DOROTHEA LANGE WAS EAGER TO GO HOME. AFTER A MONTH in the field in central California in March 1936, the photographer drove 20 miles past a sign that read PEA-PICKERS CAMP before a nagging feeling caused her to turn back. The decision resulted in a picture of 32-year-old Florence Owens Thompson and three of her children, which came to be known as Migrant Mother. It remains the most indelible image of the Great Depression, and is now one of the most famous photographs ever made. The photo prompted the government to respond to prevent starvation at the camp, and it was shown at the Museum of Modern Art’s first photography exhibition, in 1940.

1940, incidentally, was also the year Lange was fired from her position with the Farm Security Administration for being “uncooperative.” (For one thing, she refused to follow orders to train her lens primarily on white Americans, whose suffering, it was assumed, would engender more support.) She proved incorrigible: two years later, on assignment for the War Relocation Authority to photograph Japanese-American internment camps, she made images that were searingly critical of the policy, which were suppressed until after the war.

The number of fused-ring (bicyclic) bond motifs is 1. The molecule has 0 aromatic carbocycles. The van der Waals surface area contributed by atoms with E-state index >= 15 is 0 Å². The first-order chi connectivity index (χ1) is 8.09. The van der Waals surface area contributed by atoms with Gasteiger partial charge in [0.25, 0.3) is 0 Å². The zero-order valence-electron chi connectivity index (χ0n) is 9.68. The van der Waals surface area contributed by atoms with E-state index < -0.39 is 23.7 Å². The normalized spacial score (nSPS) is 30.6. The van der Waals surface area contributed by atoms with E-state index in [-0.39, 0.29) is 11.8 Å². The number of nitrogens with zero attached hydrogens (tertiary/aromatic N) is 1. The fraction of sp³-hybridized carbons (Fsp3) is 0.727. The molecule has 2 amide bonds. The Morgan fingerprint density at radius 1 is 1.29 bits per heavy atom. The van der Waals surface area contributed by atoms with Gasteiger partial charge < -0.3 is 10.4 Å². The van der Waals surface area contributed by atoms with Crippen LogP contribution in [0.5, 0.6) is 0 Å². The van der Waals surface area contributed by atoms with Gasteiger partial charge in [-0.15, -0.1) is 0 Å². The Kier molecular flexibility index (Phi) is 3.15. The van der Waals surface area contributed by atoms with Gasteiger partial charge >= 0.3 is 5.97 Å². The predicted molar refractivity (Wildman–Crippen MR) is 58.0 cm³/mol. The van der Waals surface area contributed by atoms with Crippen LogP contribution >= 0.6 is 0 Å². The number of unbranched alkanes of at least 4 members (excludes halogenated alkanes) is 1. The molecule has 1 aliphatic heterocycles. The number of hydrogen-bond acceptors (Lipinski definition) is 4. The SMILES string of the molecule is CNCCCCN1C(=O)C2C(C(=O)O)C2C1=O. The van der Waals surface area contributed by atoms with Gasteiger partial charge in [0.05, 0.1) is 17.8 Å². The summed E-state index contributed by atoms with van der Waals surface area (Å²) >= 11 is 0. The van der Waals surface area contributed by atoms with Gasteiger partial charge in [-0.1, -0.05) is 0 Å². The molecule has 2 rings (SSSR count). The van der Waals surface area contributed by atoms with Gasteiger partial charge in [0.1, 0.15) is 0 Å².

Lange was uniquely suited to wield her camera as a tool to inspire social change by putting a human face on suffering—work she carried on for three decades following the creation of her best-known image. Contracting polio as a child

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